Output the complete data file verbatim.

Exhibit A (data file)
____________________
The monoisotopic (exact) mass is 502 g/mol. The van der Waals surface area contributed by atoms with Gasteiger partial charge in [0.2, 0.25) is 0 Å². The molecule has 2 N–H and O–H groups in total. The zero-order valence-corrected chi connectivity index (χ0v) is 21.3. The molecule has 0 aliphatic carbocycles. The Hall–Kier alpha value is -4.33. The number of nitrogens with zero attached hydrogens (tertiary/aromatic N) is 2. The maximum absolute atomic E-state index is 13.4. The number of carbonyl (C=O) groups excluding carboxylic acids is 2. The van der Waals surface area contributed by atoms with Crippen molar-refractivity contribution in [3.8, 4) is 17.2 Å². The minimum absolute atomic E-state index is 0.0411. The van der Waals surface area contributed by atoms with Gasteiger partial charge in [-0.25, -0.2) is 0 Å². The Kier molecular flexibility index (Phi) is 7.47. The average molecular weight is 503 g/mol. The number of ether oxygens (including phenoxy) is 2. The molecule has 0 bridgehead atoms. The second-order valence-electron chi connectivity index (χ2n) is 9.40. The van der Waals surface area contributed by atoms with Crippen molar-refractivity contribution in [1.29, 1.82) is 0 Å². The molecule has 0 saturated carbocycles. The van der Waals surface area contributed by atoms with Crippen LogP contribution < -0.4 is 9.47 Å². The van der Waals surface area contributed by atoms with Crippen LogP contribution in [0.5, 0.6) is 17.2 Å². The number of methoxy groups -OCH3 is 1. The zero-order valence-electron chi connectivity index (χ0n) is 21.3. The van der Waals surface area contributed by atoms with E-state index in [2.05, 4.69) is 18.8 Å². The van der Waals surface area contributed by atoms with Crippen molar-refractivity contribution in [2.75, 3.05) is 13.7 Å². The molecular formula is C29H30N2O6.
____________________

The monoisotopic (exact) mass is 502 g/mol. The van der Waals surface area contributed by atoms with Gasteiger partial charge in [0.2, 0.25) is 0 Å². The molecule has 2 N–H and O–H groups in total. The zero-order valence-corrected chi connectivity index (χ0v) is 21.3. The molecule has 0 aliphatic carbocycles. The Hall–Kier alpha value is -4.33. The number of nitrogens with zero attached hydrogens (tertiary/aromatic N) is 2. The maximum absolute atomic E-state index is 13.4. The number of carbonyl (C=O) groups excluding carboxylic acids is 2. The van der Waals surface area contributed by atoms with Crippen molar-refractivity contribution in [3.8, 4) is 17.2 Å². The minimum absolute atomic E-state index is 0.0411. The van der Waals surface area contributed by atoms with Gasteiger partial charge in [-0.25, -0.2) is 0 Å². The Kier molecular flexibility index (Phi) is 7.47. The average molecular weight is 503 g/mol. The number of ether oxygens (including phenoxy) is 2. The molecule has 0 bridgehead atoms. The second-order valence-electron chi connectivity index (χ2n) is 9.40. The van der Waals surface area contributed by atoms with Crippen molar-refractivity contribution in [1.29, 1.82) is 0 Å². The molecule has 0 saturated carbocycles. The van der Waals surface area contributed by atoms with Crippen LogP contribution < -0.4 is 9.47 Å². The van der Waals surface area contributed by atoms with Crippen LogP contribution in [0.5, 0.6) is 17.2 Å². The number of methoxy groups -OCH3 is 1. The zero-order valence-electron chi connectivity index (χ0n) is 21.3. The van der Waals surface area contributed by atoms with E-state index in [2.05, 4.69) is 18.8 Å². The van der Waals surface area contributed by atoms with Crippen molar-refractivity contribution in [2.75, 3.05) is 13.7 Å². The molecular formula is C29H30N2O6.